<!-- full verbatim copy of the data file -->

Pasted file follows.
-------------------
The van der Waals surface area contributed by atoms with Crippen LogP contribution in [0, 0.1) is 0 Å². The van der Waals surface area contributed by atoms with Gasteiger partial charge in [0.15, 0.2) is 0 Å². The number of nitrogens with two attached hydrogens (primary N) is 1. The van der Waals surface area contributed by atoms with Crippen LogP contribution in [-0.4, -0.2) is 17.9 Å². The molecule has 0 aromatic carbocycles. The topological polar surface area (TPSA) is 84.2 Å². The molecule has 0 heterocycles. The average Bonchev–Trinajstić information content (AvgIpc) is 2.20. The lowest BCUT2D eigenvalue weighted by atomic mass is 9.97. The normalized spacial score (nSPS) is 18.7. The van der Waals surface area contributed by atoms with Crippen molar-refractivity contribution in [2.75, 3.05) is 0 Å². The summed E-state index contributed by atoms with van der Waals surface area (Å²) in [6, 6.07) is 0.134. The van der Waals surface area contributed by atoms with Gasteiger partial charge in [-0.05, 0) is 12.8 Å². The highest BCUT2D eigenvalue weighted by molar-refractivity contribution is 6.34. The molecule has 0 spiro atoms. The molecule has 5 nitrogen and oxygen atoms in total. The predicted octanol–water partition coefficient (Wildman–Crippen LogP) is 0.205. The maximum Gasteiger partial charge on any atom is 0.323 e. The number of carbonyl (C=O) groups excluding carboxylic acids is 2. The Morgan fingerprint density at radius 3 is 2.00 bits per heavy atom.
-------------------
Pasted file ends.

The van der Waals surface area contributed by atoms with Crippen LogP contribution in [0, 0.1) is 0 Å². The van der Waals surface area contributed by atoms with Gasteiger partial charge in [0.15, 0.2) is 0 Å². The number of nitrogens with two attached hydrogens (primary N) is 1. The van der Waals surface area contributed by atoms with Crippen LogP contribution in [-0.4, -0.2) is 17.9 Å². The molecule has 0 aromatic carbocycles. The topological polar surface area (TPSA) is 84.2 Å². The molecule has 0 heterocycles. The average Bonchev–Trinajstić information content (AvgIpc) is 2.20. The lowest BCUT2D eigenvalue weighted by atomic mass is 9.97. The normalized spacial score (nSPS) is 18.7. The van der Waals surface area contributed by atoms with Crippen molar-refractivity contribution in [2.75, 3.05) is 0 Å². The summed E-state index contributed by atoms with van der Waals surface area (Å²) in [6, 6.07) is 0.134. The van der Waals surface area contributed by atoms with Gasteiger partial charge in [-0.05, 0) is 12.8 Å². The highest BCUT2D eigenvalue weighted by molar-refractivity contribution is 6.34. The molecule has 0 spiro atoms. The molecule has 5 nitrogen and oxygen atoms in total. The predicted octanol–water partition coefficient (Wildman–Crippen LogP) is 0.205. The maximum Gasteiger partial charge on any atom is 0.323 e. The number of carbonyl (C=O) groups excluding carboxylic acids is 2. The Morgan fingerprint density at radius 3 is 2.00 bits per heavy atom.